DNA methyltransferase 3b regulates articular cartilage homeostasis by altering metabolism
Jie Shen，Audrey McAlinden, 1,7 and Regis J. O’Keefe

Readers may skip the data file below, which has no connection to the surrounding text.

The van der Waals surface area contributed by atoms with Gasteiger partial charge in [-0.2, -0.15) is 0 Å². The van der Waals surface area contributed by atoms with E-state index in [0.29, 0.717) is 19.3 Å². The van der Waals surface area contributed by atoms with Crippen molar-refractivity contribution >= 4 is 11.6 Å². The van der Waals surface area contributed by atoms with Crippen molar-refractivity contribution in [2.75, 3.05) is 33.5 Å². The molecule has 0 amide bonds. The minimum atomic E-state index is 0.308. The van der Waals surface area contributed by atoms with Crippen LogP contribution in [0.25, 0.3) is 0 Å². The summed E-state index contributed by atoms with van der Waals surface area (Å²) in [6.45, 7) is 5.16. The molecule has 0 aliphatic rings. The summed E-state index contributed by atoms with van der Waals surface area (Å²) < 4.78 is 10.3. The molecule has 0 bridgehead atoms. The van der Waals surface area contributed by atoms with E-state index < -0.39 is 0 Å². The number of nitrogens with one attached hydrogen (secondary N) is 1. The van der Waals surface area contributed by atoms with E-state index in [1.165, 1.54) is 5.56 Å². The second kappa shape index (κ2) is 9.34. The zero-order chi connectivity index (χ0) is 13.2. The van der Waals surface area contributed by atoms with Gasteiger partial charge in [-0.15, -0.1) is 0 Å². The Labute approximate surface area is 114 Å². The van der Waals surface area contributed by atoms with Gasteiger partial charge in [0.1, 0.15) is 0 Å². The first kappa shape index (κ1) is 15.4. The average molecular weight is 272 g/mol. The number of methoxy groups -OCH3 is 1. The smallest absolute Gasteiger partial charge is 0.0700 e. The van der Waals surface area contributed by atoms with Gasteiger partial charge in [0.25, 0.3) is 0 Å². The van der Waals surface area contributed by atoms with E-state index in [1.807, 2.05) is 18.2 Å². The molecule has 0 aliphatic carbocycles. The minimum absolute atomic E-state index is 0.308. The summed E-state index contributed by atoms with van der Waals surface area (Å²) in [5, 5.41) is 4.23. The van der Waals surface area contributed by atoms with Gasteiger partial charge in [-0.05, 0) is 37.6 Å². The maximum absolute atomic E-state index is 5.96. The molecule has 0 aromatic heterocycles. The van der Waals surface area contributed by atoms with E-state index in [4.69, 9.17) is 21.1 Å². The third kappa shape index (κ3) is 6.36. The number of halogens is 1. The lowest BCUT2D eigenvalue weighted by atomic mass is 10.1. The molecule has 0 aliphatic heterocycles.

Osteoarthritis (OA) is the most common form of arthritis worldwide. It is a complex disease affecting the whole joint but is generally characterized by progressive degradation of articular cartilage. Recent genome-wide association screens have implicated distinct DNA methylation signatures in OA patients. We show that the de novo DNA methyltransferase (Dnmt) 3b, but not Dnmt3a, is present in healthy murine and human articular chondrocytes and its expression decreases in OA mouse models and in chondrocytes from human OA patients. Targeted deletion of Dnmt3b in murine articular chondrocytes results in an early-onset and progressive postnatal OA-like pathology. RNA-Seq and methylC-Seq analyses of Dnmt3b loss-of-function chondrocytes show that cellular metabolic processes are affected. Specifically, TCA metabolites and mitochondrial respiration are elevated. Importantly, a chondroprotective effect was found following Dnmt3b gain of function in murine articular chondrocytes in vitro and in vivo. This study shows that Dnmt3b plays a significant role in regulating postnatal articular cartilage homeostasis. Cellular pathways regulated by Dnmt3b in chondrocytes may provide novel targets for therapeutic approaches to treat OA.To determine protein localization of the de novo Dnmt3 enzymes in murine articular cartilage, IHC staining was carried out on tissue sections of 3-month-old WT murine knee joints. Expression of Dnmt3a was undetectable in articular and growth plate cartilage (Figure 1A). However, Dnmt3b was abundantly expressed in chondrocytes of articular cartilage yet almost undetectable in chondrocytes of the underlying growth plate (Figure 1A). During murine cartilage development, Dnmt3b was ubiquitously expressed in proliferating chondrocytes of developing limbs at E18.5, while expression became restricted to articular chondrocytes during postnatal development (Supplemental Figure 1; supplemental material available online with this article; https://doi.org/10.1172/jci.insight.93612DS1).We next examined the effects of aging and OA on Dnmt3b expression in cartilage. Analysis of an age range of articular cartilage tissue sections revealed a trend toward decreased Dnmt3b expression with increasing age as shown by 2 representative IHC images (at 3 and 27 months old) (Figure 1B). Surgical induction of OA in mice was carried out by meniscal ligament injury (MLI) (8) to destabilize the joint and induce articular cartilage degradation over time. Lower Dnmt3b expression levels were noted in articular chondrocytes 4 weeks following MLI compared with sham controls (Figure 1C). It has been reported that mice fed a high-fat diet (HFD) develop accelerated OA (27). Here we also show reduced expression of Dnmt3b in chondrocytes from mice fed a HFD for 4 weeks compared with control mice fed a normal diet (Figure 1D).In human nondiseased articular cartilage tissue sections, abundant DNMT3B expression was consistently detected, whereas expression was either undetectable or restricted to articular chondrocytes of the deep zone. However, DNMT3B expression in cells from OA tissues ranged from undetectable to some positively labeled cells in the deeper zones of articular cartilage (Figure 1E). Decreased DNMT3B expression in OA cartilage was further confirmed by real-time quantitative PCR (qPCR) from human primary articular chondrocytes (PACs) (Figure 1F). Treatment of human PACs with the proinflammatory cytokine IL-1β resulted in decreased DNMT3B mRNA and protein expression (Figure 1G). These PACs were obtained from knee joints following total knee replacement surgery and were found to be responsive to IL-1β based on the expected changes in COL2A1 and MMP-13 expression (Supplemental Figure 2). Similarly, Dnmt3b expression was also decreased in murine PACs in response to IL-1β (Supplemental Figure 3, E and F). These data suggest that inflammatory mediators (known to increase in the context of OA) may regulate DNMT3B. In fact, we identified an NF-κB binding site in the promoter region of the murine Dnmt3b gene (also present in the human DNMT3B promoter) (Supplemental Figure 3A). Luciferase reporter assays showed functional utilization of the NF-κB binding site following IL-1β treatment of murine ATDC-5 cells; this affect was attenuated following mutation of the binding site (Supplemental Figure 3B). NF-κB interaction with its binding site was also shown by ChIP assays (Supplemental Figure 3, C and D).Given the trend toward decreased Dnmt3b expression with age and OA, the effect of Dnmt3b knockdown in murine PACs (Supplemental Figure 4, A and B) was examined. Knockdown resulted in decreased expression of the anabolic cartilage gene Col2a1 and increased expression of markers associated with catabolism or terminal hypertrophic chondrocyte differentiation (Col10a1, Runx2, and Mmp13) (Supplemental Figure 4C). Alkaline phosphatase (ALP) activity also increased in PACs following Dnmt3b knockdown, albeit not to the level induced by BMP-2 (Supplemental Figure 4D). Since TGF-β and BMP signaling can have opposing effects on chondrocyte catabolism (2), Smad signaling was analyzed following Dnmt3b knockdown. Phospho-Smad2 (p-Smad2) levels decreased while p-Smad1/5 levels increased following Dnmt3b siRNA treatment (Supplemental Figure 4, E and F). This suggests that increased BMP-2 signaling may, in part, explain the increase in chondrocyte catabolism.Two separate IRB-approved protocols were executed at the University of Rochester to collect articular cartilage from normal, OA, and injured joints. Normal cartilage was collected from amputation patients (talus or knee, n = 11) and OA cartilage was harvested from total knee arthroplasty patients (n = 57). Injured cartilage, debrided from patients that underwent arthroscopic knee surgery to treat a recent meniscal injury (within 1 month, n = 14) was collected. At harvest, tissues were immediately fixed in 10% neutral buffered formalin and processed for embedding in paraffin. After facing the cartilage blocks on a microtome, between 1 and 4 biopsy punches were recovered from each block (1 mm diameter, 3 mm deep) and transferred to a receiver block to create a tissue microarray containing 176 biopsies. PACs were also isolated from human knee articular cartilage tissue obtained from surgeons at Washington University Department of Orthopaedic Surgery following total knee replacement surgery.This work is supported by the NIH R01 grant AR069605 to RJO and AM. We would like to acknowledge the technical expertise and assistance of Sarah Mack, Kathy Maltby, and Michael Thullen within the Histology, Biochemistry, and Molecular Imaging Core in the Center for Musculoskeletal Research at the URMC.Conflict of interest: The authors have declared that no conflict of interest exists.Reference information:JCI Insight. 2017;2(12):e93612. https://doi.org/10.1172/jci.insight.93612.